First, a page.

Sheldrake wins Royal Society Science Book Prize with 'illuminating' fungi book

Sheldrake wins Royal Society Science Book Prize with 'illuminating' fungi book

Merlin Sheldrake has won the £25,000 Royal Society Science Book Prize for Entangled Life: How Fungi Make Our Worlds, Change Our Minds and Shape Our Futures (Bodley Head), praised by judges for its "scientific rigour" and for "illuminating an important but little understood topic".

Sheldrake was named the winner during a ceremony at the Royal Society on 29th November which was also streamed via its YouTube channel. He said he was "thrilled" to receive the prize, adding "numberless thank yous to the gifted researchers—enthusiasts, amateurs (in the true sense), scientists and holders of traditional knowledge—whose vision, curiosity, and insights have illuminated the wonders of fungal life".

Entanged Life explores the world of fungi, organisms with no brain which can still solve complex problems and manipulate animal behaviour. Sheldrake received a PhD in tropical ecology from Cambridge University for his work on underground fungal networks in tropical forests in Panama, and his book details how the existence of fungi predates human history by millions of years and how, without them, plants would not have evolved onto land, an essential milestone without which humans would not exist. 

Chair of the 2021 judging panel, Professor Luke O’Neill, said: “Entangled Life is a fantastic account of the world of fungi, which to the uninitiated might seem unpromising as a topic, but which Merlin Sheldrake brings alive in the most vivid of ways. We learn all kinds of interesting things about fungi, from how they helped plants colonise land (which means without them we wouldn’t be here) to how they form huge networks allowing trees to communicate (in the form of the ‘Wood Wide Web’), to stories of fungus-gathering enthusiasts, how fungi might help save the planet by digesting plastic, and even how they can manipulate our minds. This is science writing at its very best, which yet again emphasises how the scientific method is so important in our effort to understand the world around us. Entangled Life is an important, scientifically rigorous and most of all entertaining read.”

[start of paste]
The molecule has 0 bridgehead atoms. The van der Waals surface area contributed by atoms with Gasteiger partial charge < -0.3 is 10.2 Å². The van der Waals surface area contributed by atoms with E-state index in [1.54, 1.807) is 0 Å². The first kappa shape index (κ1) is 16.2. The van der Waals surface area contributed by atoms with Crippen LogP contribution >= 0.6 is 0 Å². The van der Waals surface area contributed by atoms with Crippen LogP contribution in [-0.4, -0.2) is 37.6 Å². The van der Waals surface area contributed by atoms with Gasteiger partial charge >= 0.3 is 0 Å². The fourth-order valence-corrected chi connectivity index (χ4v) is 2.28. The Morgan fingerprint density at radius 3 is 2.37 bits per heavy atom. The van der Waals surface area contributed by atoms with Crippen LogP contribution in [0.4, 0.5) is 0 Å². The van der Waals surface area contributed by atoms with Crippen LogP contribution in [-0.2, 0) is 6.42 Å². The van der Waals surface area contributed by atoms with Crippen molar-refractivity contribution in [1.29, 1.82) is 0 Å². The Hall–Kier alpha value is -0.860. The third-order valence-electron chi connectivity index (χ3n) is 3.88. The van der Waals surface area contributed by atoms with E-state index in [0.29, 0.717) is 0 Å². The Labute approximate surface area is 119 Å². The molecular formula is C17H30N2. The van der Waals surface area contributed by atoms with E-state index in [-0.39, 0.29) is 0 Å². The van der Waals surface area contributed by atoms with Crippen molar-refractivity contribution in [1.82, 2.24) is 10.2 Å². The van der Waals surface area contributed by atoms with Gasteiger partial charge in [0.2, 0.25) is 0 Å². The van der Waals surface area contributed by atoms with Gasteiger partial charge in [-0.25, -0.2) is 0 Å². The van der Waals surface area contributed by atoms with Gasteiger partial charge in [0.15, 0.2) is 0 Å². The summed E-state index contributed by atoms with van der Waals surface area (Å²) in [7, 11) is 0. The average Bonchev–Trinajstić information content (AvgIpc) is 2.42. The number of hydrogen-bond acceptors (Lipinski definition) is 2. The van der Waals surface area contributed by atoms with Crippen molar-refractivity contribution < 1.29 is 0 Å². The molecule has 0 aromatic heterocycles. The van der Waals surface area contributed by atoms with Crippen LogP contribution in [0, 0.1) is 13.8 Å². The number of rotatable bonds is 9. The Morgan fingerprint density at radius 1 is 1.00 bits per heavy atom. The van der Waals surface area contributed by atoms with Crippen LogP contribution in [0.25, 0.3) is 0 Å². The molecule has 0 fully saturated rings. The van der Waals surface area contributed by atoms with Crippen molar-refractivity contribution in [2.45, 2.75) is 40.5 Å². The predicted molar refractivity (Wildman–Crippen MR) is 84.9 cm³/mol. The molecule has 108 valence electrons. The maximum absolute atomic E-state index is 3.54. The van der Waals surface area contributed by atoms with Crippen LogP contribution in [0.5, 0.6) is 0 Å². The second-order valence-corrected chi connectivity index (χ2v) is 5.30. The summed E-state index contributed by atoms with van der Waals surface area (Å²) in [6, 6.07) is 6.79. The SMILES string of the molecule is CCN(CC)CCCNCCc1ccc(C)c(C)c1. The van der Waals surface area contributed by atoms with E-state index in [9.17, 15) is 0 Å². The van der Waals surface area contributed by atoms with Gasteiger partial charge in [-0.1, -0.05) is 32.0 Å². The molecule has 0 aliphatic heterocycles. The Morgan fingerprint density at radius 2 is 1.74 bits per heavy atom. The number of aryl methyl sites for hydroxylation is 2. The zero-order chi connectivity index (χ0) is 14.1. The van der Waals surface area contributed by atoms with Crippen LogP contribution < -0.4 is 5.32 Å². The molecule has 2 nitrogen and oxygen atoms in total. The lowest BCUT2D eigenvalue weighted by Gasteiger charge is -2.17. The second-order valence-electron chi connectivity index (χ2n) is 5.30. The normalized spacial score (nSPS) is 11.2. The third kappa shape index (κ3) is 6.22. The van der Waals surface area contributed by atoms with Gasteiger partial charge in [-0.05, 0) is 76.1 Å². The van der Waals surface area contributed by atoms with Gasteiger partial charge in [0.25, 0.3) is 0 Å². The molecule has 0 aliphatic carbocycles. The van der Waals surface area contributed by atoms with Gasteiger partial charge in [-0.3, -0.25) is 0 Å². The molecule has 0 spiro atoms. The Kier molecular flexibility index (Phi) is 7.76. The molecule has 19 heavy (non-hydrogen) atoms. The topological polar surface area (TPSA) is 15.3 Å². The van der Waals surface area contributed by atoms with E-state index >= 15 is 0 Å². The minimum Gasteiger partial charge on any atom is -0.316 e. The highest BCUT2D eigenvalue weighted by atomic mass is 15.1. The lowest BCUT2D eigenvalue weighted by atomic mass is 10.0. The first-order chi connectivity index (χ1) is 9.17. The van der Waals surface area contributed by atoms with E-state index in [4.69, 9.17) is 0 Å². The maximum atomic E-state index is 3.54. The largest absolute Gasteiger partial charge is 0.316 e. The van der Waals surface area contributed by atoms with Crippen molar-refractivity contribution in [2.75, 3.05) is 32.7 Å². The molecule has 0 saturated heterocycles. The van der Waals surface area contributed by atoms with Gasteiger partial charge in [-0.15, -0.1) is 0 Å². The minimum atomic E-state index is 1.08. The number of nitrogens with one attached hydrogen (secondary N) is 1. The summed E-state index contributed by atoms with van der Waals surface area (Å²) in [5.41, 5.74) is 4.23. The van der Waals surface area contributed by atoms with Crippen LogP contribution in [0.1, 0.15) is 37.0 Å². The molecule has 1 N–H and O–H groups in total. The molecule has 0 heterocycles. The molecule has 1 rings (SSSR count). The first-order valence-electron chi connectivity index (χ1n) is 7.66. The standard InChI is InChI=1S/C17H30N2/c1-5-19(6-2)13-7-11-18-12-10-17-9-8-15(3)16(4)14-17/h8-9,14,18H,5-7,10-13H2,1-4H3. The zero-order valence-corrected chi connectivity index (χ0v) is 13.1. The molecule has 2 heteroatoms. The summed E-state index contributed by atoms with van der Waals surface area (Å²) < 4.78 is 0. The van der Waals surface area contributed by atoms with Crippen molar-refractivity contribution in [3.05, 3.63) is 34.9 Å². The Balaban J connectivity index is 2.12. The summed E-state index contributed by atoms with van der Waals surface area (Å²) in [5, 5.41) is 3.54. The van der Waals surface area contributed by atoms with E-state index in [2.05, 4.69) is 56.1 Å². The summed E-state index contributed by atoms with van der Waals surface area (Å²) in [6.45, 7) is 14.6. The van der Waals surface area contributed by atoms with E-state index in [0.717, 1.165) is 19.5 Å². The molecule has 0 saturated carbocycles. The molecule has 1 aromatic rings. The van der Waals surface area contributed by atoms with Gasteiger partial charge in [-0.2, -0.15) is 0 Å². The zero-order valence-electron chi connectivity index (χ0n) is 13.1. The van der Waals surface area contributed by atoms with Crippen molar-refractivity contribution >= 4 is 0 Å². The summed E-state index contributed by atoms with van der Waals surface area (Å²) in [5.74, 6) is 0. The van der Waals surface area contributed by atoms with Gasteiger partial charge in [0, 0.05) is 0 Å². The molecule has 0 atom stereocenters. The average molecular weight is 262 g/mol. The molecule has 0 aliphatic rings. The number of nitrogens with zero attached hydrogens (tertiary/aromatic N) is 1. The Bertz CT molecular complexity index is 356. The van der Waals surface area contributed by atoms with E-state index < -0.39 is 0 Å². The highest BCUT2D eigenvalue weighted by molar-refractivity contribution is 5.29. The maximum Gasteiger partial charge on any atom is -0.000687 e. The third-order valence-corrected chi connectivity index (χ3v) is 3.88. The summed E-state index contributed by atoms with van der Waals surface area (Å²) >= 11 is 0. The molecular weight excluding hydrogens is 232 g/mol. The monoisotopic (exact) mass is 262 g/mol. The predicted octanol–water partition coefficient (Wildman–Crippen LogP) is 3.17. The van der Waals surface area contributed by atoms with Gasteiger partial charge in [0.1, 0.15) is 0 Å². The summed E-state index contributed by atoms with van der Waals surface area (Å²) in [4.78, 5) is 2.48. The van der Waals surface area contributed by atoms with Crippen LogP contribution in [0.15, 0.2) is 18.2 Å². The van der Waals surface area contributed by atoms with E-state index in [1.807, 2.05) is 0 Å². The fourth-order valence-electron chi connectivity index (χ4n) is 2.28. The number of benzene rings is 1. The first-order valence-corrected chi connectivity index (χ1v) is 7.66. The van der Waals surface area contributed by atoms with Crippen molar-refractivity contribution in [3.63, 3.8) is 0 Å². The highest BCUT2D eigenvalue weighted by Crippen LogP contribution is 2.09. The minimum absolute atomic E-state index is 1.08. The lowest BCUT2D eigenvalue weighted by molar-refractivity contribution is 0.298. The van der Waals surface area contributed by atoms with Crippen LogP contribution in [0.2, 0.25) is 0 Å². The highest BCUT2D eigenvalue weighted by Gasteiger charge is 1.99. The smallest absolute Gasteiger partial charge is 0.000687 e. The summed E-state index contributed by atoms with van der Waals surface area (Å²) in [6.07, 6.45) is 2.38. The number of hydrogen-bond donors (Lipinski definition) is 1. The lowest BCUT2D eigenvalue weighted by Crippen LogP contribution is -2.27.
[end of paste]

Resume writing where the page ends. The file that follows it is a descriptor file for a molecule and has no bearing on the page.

Brian Cox, the Royal Society Professor for Public Engagement in Science,  added:  “At a time when science is front and centre of everyone’s lives, making it accessible and understandable through great writing is more important than ever. The best science writing invites people to explore the world around them and view it in a new way, and Entangled Life is a perfect example. Exploring nature always delivers insights that are surprising and often resonate way beyond the initial research or subject matter, and Merlin’s wonderfully written book is a perfect example. From antibiotics to parasitic ‘zombie infections’, Entangled Life brings the reader face to face with the beauty and terror of nature.”

The book was picked from a shortlist also featuring The Last Stargazers: The Enduring Story of Astronomy’s Vanishing Explorers by Emily Levesque (Oneworld); Breath: The New Science of a Lost Art by James Nestor (Penguin Life);  The End of Bias: How We Change Our Minds by Jessica Nordell (Granta Books); The Sleeping Beauties: And Other Stories of Mystery Illness by Suzanne O’Sullivan (Picador) and Science Fictions: Exposing Fraud, Bias, Negligence and Hype in Science by Stuart Ritchie (Bodley Head).